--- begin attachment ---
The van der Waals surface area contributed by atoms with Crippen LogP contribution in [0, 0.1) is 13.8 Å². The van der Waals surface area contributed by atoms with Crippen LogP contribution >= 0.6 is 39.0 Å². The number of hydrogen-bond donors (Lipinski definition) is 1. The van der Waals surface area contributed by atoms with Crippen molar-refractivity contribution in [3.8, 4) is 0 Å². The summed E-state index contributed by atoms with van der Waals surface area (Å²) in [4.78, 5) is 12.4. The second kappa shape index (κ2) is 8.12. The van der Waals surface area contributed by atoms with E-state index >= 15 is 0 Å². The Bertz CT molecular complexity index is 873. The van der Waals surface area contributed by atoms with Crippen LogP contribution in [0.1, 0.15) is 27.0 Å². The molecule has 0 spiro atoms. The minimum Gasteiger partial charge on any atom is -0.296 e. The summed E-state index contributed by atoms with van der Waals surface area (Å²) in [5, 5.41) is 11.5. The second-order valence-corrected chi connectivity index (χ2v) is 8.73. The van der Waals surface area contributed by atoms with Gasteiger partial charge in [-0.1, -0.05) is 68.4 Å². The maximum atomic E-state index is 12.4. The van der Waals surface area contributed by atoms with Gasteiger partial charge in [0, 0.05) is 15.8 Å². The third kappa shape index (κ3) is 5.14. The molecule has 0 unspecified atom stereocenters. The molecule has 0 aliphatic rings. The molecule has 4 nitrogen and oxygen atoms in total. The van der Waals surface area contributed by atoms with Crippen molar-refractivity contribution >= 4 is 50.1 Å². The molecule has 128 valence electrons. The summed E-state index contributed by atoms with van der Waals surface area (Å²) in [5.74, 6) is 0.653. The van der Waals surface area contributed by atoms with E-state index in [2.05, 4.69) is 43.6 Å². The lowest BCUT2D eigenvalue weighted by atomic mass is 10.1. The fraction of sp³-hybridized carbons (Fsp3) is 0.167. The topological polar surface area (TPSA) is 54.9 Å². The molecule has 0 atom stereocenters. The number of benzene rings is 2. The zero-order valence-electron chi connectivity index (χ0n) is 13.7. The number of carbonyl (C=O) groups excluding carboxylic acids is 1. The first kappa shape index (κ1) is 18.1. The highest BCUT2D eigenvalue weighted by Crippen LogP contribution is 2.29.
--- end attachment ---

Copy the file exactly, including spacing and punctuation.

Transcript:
The van der Waals surface area contributed by atoms with Crippen LogP contribution in [0, 0.1) is 13.8 Å². The van der Waals surface area contributed by atoms with Crippen LogP contribution >= 0.6 is 39.0 Å². The number of hydrogen-bond donors (Lipinski definition) is 1. The van der Waals surface area contributed by atoms with Crippen molar-refractivity contribution in [3.8, 4) is 0 Å². The summed E-state index contributed by atoms with van der Waals surface area (Å²) in [4.78, 5) is 12.4. The second kappa shape index (κ2) is 8.12. The van der Waals surface area contributed by atoms with E-state index >= 15 is 0 Å². The Bertz CT molecular complexity index is 873. The van der Waals surface area contributed by atoms with Crippen LogP contribution in [0.1, 0.15) is 27.0 Å². The molecule has 0 spiro atoms. The minimum Gasteiger partial charge on any atom is -0.296 e. The summed E-state index contributed by atoms with van der Waals surface area (Å²) in [5, 5.41) is 11.5. The second-order valence-corrected chi connectivity index (χ2v) is 8.73. The van der Waals surface area contributed by atoms with Gasteiger partial charge in [-0.1, -0.05) is 68.4 Å². The maximum atomic E-state index is 12.4. The van der Waals surface area contributed by atoms with Gasteiger partial charge in [0, 0.05) is 15.8 Å². The third kappa shape index (κ3) is 5.14. The molecule has 0 unspecified atom stereocenters. The molecule has 0 aliphatic rings. The molecule has 4 nitrogen and oxygen atoms in total. The van der Waals surface area contributed by atoms with Crippen molar-refractivity contribution >= 4 is 50.1 Å². The molecule has 128 valence electrons. The summed E-state index contributed by atoms with van der Waals surface area (Å²) in [5.74, 6) is 0.653. The van der Waals surface area contributed by atoms with E-state index in [2.05, 4.69) is 43.6 Å². The lowest BCUT2D eigenvalue weighted by atomic mass is 10.1. The fraction of sp³-hybridized carbons (Fsp3) is 0.167. The topological polar surface area (TPSA) is 54.9 Å². The molecule has 0 atom stereocenters. The number of benzene rings is 2. The zero-order valence-electron chi connectivity index (χ0n) is 13.7. The number of carbonyl (C=O) groups excluding carboxylic acids is 1. The first kappa shape index (κ1) is 18.1. The highest BCUT2D eigenvalue weighted by Crippen LogP contribution is 2.29.